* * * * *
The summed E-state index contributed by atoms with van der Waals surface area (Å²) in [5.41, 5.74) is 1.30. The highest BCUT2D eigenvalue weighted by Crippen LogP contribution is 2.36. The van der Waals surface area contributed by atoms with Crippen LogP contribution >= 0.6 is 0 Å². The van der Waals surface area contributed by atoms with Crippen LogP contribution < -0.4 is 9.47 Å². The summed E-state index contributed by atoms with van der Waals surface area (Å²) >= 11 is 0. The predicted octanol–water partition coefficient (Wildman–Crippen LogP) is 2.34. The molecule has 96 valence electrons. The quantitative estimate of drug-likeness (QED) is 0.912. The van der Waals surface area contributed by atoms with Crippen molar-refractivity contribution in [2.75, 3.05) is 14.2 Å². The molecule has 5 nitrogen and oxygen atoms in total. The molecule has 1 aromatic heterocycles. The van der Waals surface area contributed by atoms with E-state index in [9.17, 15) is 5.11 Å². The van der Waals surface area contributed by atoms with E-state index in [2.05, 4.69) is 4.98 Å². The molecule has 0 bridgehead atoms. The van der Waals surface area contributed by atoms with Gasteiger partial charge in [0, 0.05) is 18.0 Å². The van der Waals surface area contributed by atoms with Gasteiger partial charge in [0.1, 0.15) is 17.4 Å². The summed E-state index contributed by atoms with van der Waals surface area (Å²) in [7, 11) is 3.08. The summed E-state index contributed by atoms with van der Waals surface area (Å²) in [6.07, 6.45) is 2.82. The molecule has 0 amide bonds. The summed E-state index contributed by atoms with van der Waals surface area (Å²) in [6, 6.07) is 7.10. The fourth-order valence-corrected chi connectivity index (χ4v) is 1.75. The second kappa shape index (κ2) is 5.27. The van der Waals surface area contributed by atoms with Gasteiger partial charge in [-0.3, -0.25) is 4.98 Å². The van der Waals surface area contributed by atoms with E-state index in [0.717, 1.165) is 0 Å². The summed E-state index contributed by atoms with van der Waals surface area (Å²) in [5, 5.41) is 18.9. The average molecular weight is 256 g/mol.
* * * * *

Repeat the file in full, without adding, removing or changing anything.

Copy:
The summed E-state index contributed by atoms with van der Waals surface area (Å²) in [5.41, 5.74) is 1.30. The highest BCUT2D eigenvalue weighted by Crippen LogP contribution is 2.36. The van der Waals surface area contributed by atoms with Crippen LogP contribution >= 0.6 is 0 Å². The van der Waals surface area contributed by atoms with Crippen LogP contribution < -0.4 is 9.47 Å². The summed E-state index contributed by atoms with van der Waals surface area (Å²) >= 11 is 0. The predicted octanol–water partition coefficient (Wildman–Crippen LogP) is 2.34. The molecule has 96 valence electrons. The quantitative estimate of drug-likeness (QED) is 0.912. The van der Waals surface area contributed by atoms with Crippen molar-refractivity contribution in [2.75, 3.05) is 14.2 Å². The molecule has 5 nitrogen and oxygen atoms in total. The molecule has 1 aromatic heterocycles. The van der Waals surface area contributed by atoms with E-state index in [9.17, 15) is 5.11 Å². The van der Waals surface area contributed by atoms with E-state index in [2.05, 4.69) is 4.98 Å². The molecule has 0 bridgehead atoms. The van der Waals surface area contributed by atoms with Gasteiger partial charge in [0, 0.05) is 18.0 Å². The van der Waals surface area contributed by atoms with Gasteiger partial charge in [0.1, 0.15) is 17.4 Å². The summed E-state index contributed by atoms with van der Waals surface area (Å²) in [7, 11) is 3.08. The summed E-state index contributed by atoms with van der Waals surface area (Å²) in [6.07, 6.45) is 2.82. The molecule has 0 amide bonds. The summed E-state index contributed by atoms with van der Waals surface area (Å²) in [6, 6.07) is 7.10. The fourth-order valence-corrected chi connectivity index (χ4v) is 1.75. The second kappa shape index (κ2) is 5.27. The van der Waals surface area contributed by atoms with Gasteiger partial charge in [-0.3, -0.25) is 4.98 Å². The van der Waals surface area contributed by atoms with E-state index in [0.717, 1.165) is 0 Å². The summed E-state index contributed by atoms with van der Waals surface area (Å²) in [5, 5.41) is 18.9. The average molecular weight is 256 g/mol.